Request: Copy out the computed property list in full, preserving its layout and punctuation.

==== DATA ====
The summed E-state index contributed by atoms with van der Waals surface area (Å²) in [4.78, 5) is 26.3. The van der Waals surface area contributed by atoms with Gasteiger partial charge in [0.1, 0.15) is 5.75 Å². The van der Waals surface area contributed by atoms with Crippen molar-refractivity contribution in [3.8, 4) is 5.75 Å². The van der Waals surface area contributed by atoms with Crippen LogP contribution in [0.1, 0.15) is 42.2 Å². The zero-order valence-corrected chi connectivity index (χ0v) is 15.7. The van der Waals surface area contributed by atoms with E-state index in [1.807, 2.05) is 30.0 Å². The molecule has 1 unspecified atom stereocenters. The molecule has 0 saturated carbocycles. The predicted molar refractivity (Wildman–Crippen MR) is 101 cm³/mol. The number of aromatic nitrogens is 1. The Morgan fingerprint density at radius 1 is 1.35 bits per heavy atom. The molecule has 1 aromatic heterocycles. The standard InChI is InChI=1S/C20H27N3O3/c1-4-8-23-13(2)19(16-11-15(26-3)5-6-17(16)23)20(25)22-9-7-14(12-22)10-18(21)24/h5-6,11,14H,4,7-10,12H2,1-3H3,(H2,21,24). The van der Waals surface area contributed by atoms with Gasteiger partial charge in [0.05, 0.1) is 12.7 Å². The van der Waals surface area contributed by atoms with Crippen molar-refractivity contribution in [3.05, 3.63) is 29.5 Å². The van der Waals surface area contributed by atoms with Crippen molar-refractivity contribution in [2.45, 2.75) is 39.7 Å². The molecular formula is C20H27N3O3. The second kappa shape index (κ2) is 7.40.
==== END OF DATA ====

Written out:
The summed E-state index contributed by atoms with van der Waals surface area (Å²) in [4.78, 5) is 26.3. The van der Waals surface area contributed by atoms with Gasteiger partial charge in [0.1, 0.15) is 5.75 Å². The van der Waals surface area contributed by atoms with Crippen molar-refractivity contribution in [3.8, 4) is 5.75 Å². The van der Waals surface area contributed by atoms with Crippen LogP contribution in [0.1, 0.15) is 42.2 Å². The zero-order valence-corrected chi connectivity index (χ0v) is 15.7. The van der Waals surface area contributed by atoms with E-state index in [1.807, 2.05) is 30.0 Å². The molecule has 1 unspecified atom stereocenters. The molecule has 0 saturated carbocycles. The predicted molar refractivity (Wildman–Crippen MR) is 101 cm³/mol. The number of aromatic nitrogens is 1. The Morgan fingerprint density at radius 1 is 1.35 bits per heavy atom. The molecule has 1 aromatic heterocycles. The standard InChI is InChI=1S/C20H27N3O3/c1-4-8-23-13(2)19(16-11-15(26-3)5-6-17(16)23)20(25)22-9-7-14(12-22)10-18(21)24/h5-6,11,14H,4,7-10,12H2,1-3H3,(H2,21,24). The van der Waals surface area contributed by atoms with Gasteiger partial charge in [0.05, 0.1) is 12.7 Å². The van der Waals surface area contributed by atoms with Crippen molar-refractivity contribution in [3.05, 3.63) is 29.5 Å². The van der Waals surface area contributed by atoms with Crippen molar-refractivity contribution in [2.45, 2.75) is 39.7 Å². The molecular formula is C20H27N3O3. The second kappa shape index (κ2) is 7.40.